Indolence is one name of many for the abstraction of Francis's mind and the inactivities of his body. He was not of the stuff to " break ice in his basin by candlelight," and no doves fluttered against his lodging window to wake him in summer, but he was not indolent in the struggle against indolence. Not a life-time of mornings spent in bed killed the desire to be up and doing. In the trembling hand of his last months he wrote out in big capitals on pages torn from exercise books such texts as were calculated to frighten him into his clothes. " Thou wilt not lie a-bed when the last trump blows"; "Thy sleep with the worms will be long enough," and so on. They were ineffectual. His was a long series of broken trysts-trysts with the sunrise, trysts with Sunday mass, obligatory but impossible ; trysts with friends. Whether it was indolence or, as he explained it, an insurmountable series of detaining accidents, it is certain that he, captain of his soul, was not captain of his hours. They played him false at every stroke of the clock, mutinied with such cunning that he would keep an appointment in all good faith six hours after it was past. Dismayed, he would emerge from his room upon a household preparing for dinner, when he had lain listening to sounds he thought betokened breakfast. He was always behindhand with punctual eve, and in trouble with strict noon.

And yet there were the makings of the parish priest, or the hint of them, in his demeanour. " Is that the Frank Thompson I quarrelled about with my neighbouring bishop ?" asked Cardinal Vaughan (then Bishop of Salford) when many years later he heard the name of the poet from my father ; " each of us wanted him for his own diocese."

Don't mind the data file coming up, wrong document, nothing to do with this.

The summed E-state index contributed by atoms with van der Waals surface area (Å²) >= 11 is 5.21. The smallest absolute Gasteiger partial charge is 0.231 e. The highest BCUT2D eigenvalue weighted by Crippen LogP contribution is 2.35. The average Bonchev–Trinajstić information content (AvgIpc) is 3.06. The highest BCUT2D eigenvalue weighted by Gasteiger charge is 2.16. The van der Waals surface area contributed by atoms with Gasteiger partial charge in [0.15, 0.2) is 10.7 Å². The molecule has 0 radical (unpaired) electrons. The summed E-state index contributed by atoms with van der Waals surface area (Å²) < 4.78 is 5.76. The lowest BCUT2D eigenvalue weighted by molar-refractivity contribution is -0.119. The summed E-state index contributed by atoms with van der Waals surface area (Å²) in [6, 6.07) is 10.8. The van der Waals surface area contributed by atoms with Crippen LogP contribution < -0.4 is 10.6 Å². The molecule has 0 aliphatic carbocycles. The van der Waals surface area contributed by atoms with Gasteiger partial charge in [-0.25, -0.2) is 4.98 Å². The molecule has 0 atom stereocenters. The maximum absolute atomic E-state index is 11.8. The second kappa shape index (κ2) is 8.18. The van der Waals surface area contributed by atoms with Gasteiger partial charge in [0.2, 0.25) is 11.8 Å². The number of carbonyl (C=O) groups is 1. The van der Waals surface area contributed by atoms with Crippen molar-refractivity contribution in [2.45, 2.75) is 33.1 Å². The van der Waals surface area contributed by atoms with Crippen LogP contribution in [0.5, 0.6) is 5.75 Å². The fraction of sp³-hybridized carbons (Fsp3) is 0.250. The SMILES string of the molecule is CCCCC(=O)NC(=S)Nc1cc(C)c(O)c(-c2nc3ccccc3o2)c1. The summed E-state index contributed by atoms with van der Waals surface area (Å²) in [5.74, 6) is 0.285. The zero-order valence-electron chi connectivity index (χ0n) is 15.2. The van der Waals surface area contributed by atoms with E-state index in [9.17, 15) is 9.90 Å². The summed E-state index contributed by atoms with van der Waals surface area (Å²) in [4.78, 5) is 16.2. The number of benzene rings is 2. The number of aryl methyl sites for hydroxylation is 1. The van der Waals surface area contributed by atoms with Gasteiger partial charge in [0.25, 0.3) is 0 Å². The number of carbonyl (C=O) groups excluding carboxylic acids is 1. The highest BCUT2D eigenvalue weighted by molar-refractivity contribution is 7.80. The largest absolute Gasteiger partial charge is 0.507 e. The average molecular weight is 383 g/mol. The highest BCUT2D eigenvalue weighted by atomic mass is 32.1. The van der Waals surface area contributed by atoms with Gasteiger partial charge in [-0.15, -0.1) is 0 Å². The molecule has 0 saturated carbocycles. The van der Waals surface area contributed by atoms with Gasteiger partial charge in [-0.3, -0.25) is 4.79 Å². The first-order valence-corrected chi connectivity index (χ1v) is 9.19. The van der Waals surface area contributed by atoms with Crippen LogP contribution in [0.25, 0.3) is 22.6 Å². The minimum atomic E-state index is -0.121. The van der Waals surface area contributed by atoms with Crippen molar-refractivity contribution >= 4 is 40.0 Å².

The ritual of the Church ordered his unorderly life; he was priestly in that he preached her faith and practised her austerities. Nature he ignored till she spoke the language of religion ; and he, though secretly much engrossed in his own spiritual welfare, was, priestlike, audible at his prayers-or poetry. His muse was obedient and circumspect as the voice that proclaims . the rubrics. He was often merely in Roman orders, so to say, when the critics accused him of breaking the laws of English and common-sense. At the same time he failed signally in the practical service of his fellows. His rhymes were the only alms he gave ; but annoyances he seemed at times to distribute as lavishly as St. Anthony his loaves.

Having done no wrong, he bore home a disappointment for his parents. It is no light thing to have a son, destined for the sheltered rallying-place of the Church, thrust back into a world he had been well rid of. Nor did his indifference as to his prospects (the disguise, perhaps, of his own disappointment) inspire them with confidence. I have already mentioned that it is thought by many persons well-versed in the spiritual affairs of the family that his failure in the Seminary was with him an acute and lasting grief.

On the other hand, he was from his childhood a prophet in his own strange land, and it is probable that while his family were solicitous for him to enter the Church, he recognised the justice of his confessor's opinion. The "A.M.D.G." inscribed in his exercise books was none the less the perfect dedication. "To the Greater Glory of God" was already his pen's motto. He saw " all the world for cell," and he made much of the pains he thought necessary for his poetry.